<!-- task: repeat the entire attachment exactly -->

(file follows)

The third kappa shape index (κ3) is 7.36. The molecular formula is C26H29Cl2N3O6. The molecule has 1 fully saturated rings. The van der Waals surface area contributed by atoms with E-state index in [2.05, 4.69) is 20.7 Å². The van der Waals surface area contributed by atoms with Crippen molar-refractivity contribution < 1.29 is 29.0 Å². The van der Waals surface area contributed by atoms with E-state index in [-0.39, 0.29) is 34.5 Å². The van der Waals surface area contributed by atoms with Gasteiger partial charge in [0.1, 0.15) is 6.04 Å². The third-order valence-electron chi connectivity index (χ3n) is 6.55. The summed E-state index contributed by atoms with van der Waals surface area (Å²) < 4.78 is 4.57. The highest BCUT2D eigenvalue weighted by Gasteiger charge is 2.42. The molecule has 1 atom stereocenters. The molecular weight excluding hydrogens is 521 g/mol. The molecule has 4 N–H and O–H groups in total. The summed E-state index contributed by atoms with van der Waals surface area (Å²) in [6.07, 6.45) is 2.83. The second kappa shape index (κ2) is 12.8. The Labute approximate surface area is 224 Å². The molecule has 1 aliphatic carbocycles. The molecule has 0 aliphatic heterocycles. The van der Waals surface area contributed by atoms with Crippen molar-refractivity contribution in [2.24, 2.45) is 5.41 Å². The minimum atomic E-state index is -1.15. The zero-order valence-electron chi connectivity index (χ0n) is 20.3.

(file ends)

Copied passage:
The third kappa shape index (κ3) is 7.36. The molecular formula is C26H29Cl2N3O6. The molecule has 1 fully saturated rings. The van der Waals surface area contributed by atoms with E-state index in [2.05, 4.69) is 20.7 Å². The van der Waals surface area contributed by atoms with Crippen molar-refractivity contribution < 1.29 is 29.0 Å². The van der Waals surface area contributed by atoms with E-state index in [-0.39, 0.29) is 34.5 Å². The van der Waals surface area contributed by atoms with Gasteiger partial charge in [0.1, 0.15) is 6.04 Å². The third-order valence-electron chi connectivity index (χ3n) is 6.55. The summed E-state index contributed by atoms with van der Waals surface area (Å²) < 4.78 is 4.57. The highest BCUT2D eigenvalue weighted by Gasteiger charge is 2.42. The molecule has 1 atom stereocenters. The molecular weight excluding hydrogens is 521 g/mol. The molecule has 4 N–H and O–H groups in total. The summed E-state index contributed by atoms with van der Waals surface area (Å²) in [6.07, 6.45) is 2.83. The second kappa shape index (κ2) is 12.8. The Labute approximate surface area is 224 Å². The molecule has 1 aliphatic carbocycles. The molecule has 0 aliphatic heterocycles. The van der Waals surface area contributed by atoms with Crippen molar-refractivity contribution in [2.24, 2.45) is 5.41 Å². The minimum atomic E-state index is -1.15. The zero-order valence-electron chi connectivity index (χ0n) is 20.3.